Three former employees say Virginia Tech values men more than their female counterparts.
Related: Court documents
Women who worked in university development in the mid-2000s are suing Tech for gender discrimination. The trial begins Monday.
Shana Maron, formerly known as Shana Kennedy before a divorce, filed a lawsuit against Tech on Oct. 7, 2008, alleging the university paid her and other female employees less than their male counterparts.
Two more former Tech employees, Erin Hofberg and Getra Hanes, joined Maron’s suit in the following months.
Larry Hincker, university spokesman, said Tech believes the allegations are without merit, and the facts, when presented in court, will underscore its position.
According to the case files, the plaintiffs claim Tech violated the Equal Pay Act and Title VII of the Civil Rights Act of 1964, which prohibits employment discrimination based on gender, in this case.
Nicholas Woodfield, the lead attorney for Maron and the other plaintiffs, said the most dynamic point in the case is that the Equal Pay Act says plaintiffs don’t have to prove Tech acted with intent. Rather, Tech must justify the reasons for its pay disparities.
“There is no question that it was paying similarly situated comparators more,” Woodfield said. “The question is why.”
The plaintiffs are seeking unspecified damages. Woodfield said his clients are asking Tech to pay them the difference between what they were earning while employed and what the highest male comparators were earning.
Woodfield said the differences range from a couple hundred to a couple thousand dollars per paycheck.
He said his clients were advised to avoid speaking to the press because their words could be used against them.
According to the files, Maron was hired as an assistant director of university development in March 2006. She later worked in the same position for development in engineering. Her annual salary was $49,000.
The files state that Maron met with Robert Bailey, the senior director of regional gifts for university development, in April 2007 regarding a regional director position.
Maron told Bailey she expected an annual salary of $68,500 in the new position because Field Glover, the male who last occupied the position, started at that amount, according to the files. Bailey offered Maron $48,000 as compensation for the position.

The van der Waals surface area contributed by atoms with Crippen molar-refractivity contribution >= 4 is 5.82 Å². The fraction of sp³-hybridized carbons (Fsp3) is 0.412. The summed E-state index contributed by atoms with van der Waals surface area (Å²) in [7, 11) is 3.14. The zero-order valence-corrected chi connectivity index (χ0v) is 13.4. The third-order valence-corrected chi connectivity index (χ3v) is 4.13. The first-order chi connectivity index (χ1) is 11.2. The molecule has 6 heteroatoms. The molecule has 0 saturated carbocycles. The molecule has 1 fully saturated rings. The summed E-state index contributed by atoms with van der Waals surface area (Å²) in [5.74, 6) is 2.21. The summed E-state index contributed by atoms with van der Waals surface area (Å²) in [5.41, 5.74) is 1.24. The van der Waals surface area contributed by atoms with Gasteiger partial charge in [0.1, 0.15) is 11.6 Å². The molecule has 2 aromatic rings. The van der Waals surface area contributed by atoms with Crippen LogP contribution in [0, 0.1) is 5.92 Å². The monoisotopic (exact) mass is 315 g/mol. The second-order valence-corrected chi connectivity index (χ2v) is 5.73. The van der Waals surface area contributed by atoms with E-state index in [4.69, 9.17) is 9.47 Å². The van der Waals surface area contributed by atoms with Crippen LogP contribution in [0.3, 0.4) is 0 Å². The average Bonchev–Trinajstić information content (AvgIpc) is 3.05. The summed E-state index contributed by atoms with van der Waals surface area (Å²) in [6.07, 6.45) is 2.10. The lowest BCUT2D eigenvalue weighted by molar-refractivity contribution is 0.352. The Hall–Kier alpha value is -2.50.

She also claims Bailey made gender-discriminatory statements about women. According to the files, Maron said he told her she was not worth the same as Glover because she was a woman and not the head of a household. Bailey allegedly told her that hiring a woman poses a liability and waste of space because pregnancy could cause missed work, according to the files.
According to the files, Maron also claimed Bailey told her he might “slap her with a ‘wet noodle’” if she repeated that he made those statements.
Bailey was not available for comment.
Tech argues in the files that it uses gender-neutral factors to determine salaries. Hincker wrote in an e-mail statement that the university has a strong non-discrimination policy, and it takes any discrimination allegation seriously.
According to the files, Hofberg was a regional director of major gifts for university development from May 2006 until August 2006, and her annual salary was $53,500. Hanes was a regional director of major gifts from October 2006 until April 2008. Her annual salary matched Hofberg’s.
The plaintiff’s male comparators, Justin Mosby, Benjamin Grove, James Grove and Christopher Lawson, were paid $55,000, $61,000, $63,000 and $67,000 annual salaries upon hire, respectively, the files said.
The four men continue to work at Tech in university development.
Tech claims any difference between the plaintiffs’ salaries and their comparators can be explained by objective metrics, according to the files. This includes fundraising experience, sales and marketing experience, graduate degrees and work experience in higher education.
Woodfield commented on Tech’s method for determining salaries.
“The most interesting thing is Virginia Tech’s apparently inconsistent means of calculating how much new hires might be paid given the possibility that the lack of cohesive policy can lead to such apparent disparities in pay,” he said.
A jury will hear the case in the U.S. District Court in Roanoke, Va., on Monday.